Debian 5.0 Lenny released … [updated]

February 18, 2009 – 15:22 by Adnan Hodzic

Debian 5.0 Lenny was released on 14th this month. 22 months of development, I knew the exact release date long time upfront, but I didn’t plan that right on that day FoolControl will go through some downtime :/

Nevertheless, Lenny is out, and out of sudden I don’t have much stuff left to talk about on this very topic now :) I find Lenny to be one of the best releases Debian releases yet, I too contributed to this release as much as I could. Didin’t make into package maintainers, but it’s all matter of free time, and dedication really.

I’ve been with Lenny, well pretty much since Etch was released, I moved to Lenny. Since Lenny is stable now, and new testing is Squeeze, don’t jump on Squeeze right about now, since there aren’t security updates at the moment, since security team for Squeeze isn’t formed yet.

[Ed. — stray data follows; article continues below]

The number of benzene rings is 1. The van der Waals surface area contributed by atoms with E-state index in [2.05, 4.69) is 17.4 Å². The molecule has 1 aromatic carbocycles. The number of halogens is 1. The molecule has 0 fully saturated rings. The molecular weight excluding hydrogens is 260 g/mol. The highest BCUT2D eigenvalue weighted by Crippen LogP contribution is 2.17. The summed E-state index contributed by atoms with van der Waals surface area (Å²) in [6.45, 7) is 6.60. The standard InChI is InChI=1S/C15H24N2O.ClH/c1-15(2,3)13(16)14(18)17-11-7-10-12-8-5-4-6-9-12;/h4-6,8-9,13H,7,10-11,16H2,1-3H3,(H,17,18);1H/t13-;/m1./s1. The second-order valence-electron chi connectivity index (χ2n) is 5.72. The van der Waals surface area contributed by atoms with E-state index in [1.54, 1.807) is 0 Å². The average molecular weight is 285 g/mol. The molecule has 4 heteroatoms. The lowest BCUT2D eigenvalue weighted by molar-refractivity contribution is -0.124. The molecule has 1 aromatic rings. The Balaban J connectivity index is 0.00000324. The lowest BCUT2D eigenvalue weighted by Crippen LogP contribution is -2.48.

However, Lenny has been great for very long time, and I’d really enjoying sticking to it, but I believe I’ll move to next testing in no time, life on stable … it’s boring :)

Debian GNU/Linux 5.0 released

The Debian Project is pleased to announce the official release of Debian
GNU/Linux version 5.0 (codenamed “Lenny”) after 22 months of constant
development. Debian GNU/Linux is a free operating system which supports
a total of twelve processor architectures and includes the KDE, GNOME,
Xfce, and LXDE desktop environments. It also features compatibility with
the FHS v2.3 and software developed for version 3.2 of the LSB.

Debian GNU/Linux runs on computers ranging from palmtops and handheld
systems to supercomputers, and on nearly everything in between. A total
of twelve architectures are supported: Sun SPARC (sparc), HP Alpha
(alpha), Motorola/IBM PowerPC (powerpc), Intel IA-32 (i386), IA-64
(ia64), HP PA-RISC (hppa), MIPS (mips, mipsel), ARM (arm, armel), IBM
S/390 (s390), and AMD64 and Intel EM64T (amd64).

Debian GNU/Linux 5.0 “Lenny” adds support for Marvell’s Orion platform
which is used in many storage devices. Supported storage devices include